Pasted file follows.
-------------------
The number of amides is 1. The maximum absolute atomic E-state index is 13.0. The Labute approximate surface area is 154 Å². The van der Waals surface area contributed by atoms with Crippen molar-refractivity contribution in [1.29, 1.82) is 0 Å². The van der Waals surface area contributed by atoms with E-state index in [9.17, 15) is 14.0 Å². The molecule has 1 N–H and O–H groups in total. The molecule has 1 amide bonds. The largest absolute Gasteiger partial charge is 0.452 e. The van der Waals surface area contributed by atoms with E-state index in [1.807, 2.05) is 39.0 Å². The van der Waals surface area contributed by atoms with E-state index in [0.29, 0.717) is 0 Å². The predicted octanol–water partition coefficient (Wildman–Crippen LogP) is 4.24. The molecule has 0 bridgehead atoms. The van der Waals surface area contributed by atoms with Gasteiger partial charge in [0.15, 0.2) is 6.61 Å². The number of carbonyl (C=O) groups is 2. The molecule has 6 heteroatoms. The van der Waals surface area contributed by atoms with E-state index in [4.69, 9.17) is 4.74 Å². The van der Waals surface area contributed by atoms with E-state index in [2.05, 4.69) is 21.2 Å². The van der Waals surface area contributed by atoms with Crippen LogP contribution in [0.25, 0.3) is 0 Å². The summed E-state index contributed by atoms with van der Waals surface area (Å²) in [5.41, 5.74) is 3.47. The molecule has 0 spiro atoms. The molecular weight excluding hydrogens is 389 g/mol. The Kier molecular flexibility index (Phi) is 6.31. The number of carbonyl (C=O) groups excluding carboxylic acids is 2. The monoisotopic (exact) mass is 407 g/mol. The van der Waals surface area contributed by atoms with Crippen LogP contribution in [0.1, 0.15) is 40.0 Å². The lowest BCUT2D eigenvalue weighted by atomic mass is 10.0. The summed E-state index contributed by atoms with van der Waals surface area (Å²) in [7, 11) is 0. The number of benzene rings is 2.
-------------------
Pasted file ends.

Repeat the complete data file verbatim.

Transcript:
The number of amides is 1. The maximum absolute atomic E-state index is 13.0. The Labute approximate surface area is 154 Å². The van der Waals surface area contributed by atoms with Crippen molar-refractivity contribution in [1.29, 1.82) is 0 Å². The van der Waals surface area contributed by atoms with E-state index in [9.17, 15) is 14.0 Å². The molecule has 1 N–H and O–H groups in total. The molecule has 1 amide bonds. The largest absolute Gasteiger partial charge is 0.452 e. The van der Waals surface area contributed by atoms with E-state index in [1.807, 2.05) is 39.0 Å². The van der Waals surface area contributed by atoms with E-state index in [0.29, 0.717) is 0 Å². The predicted octanol–water partition coefficient (Wildman–Crippen LogP) is 4.24. The molecule has 0 bridgehead atoms. The van der Waals surface area contributed by atoms with Gasteiger partial charge in [0.15, 0.2) is 6.61 Å². The number of carbonyl (C=O) groups is 2. The molecule has 6 heteroatoms. The van der Waals surface area contributed by atoms with E-state index in [4.69, 9.17) is 4.74 Å². The van der Waals surface area contributed by atoms with E-state index in [2.05, 4.69) is 21.2 Å². The van der Waals surface area contributed by atoms with Crippen LogP contribution in [0.25, 0.3) is 0 Å². The summed E-state index contributed by atoms with van der Waals surface area (Å²) in [5.41, 5.74) is 3.47. The molecule has 0 spiro atoms. The molecular weight excluding hydrogens is 389 g/mol. The Kier molecular flexibility index (Phi) is 6.31. The number of carbonyl (C=O) groups excluding carboxylic acids is 2. The monoisotopic (exact) mass is 407 g/mol. The van der Waals surface area contributed by atoms with Crippen LogP contribution in [0.1, 0.15) is 40.0 Å². The lowest BCUT2D eigenvalue weighted by atomic mass is 10.0. The summed E-state index contributed by atoms with van der Waals surface area (Å²) in [7, 11) is 0. The number of benzene rings is 2.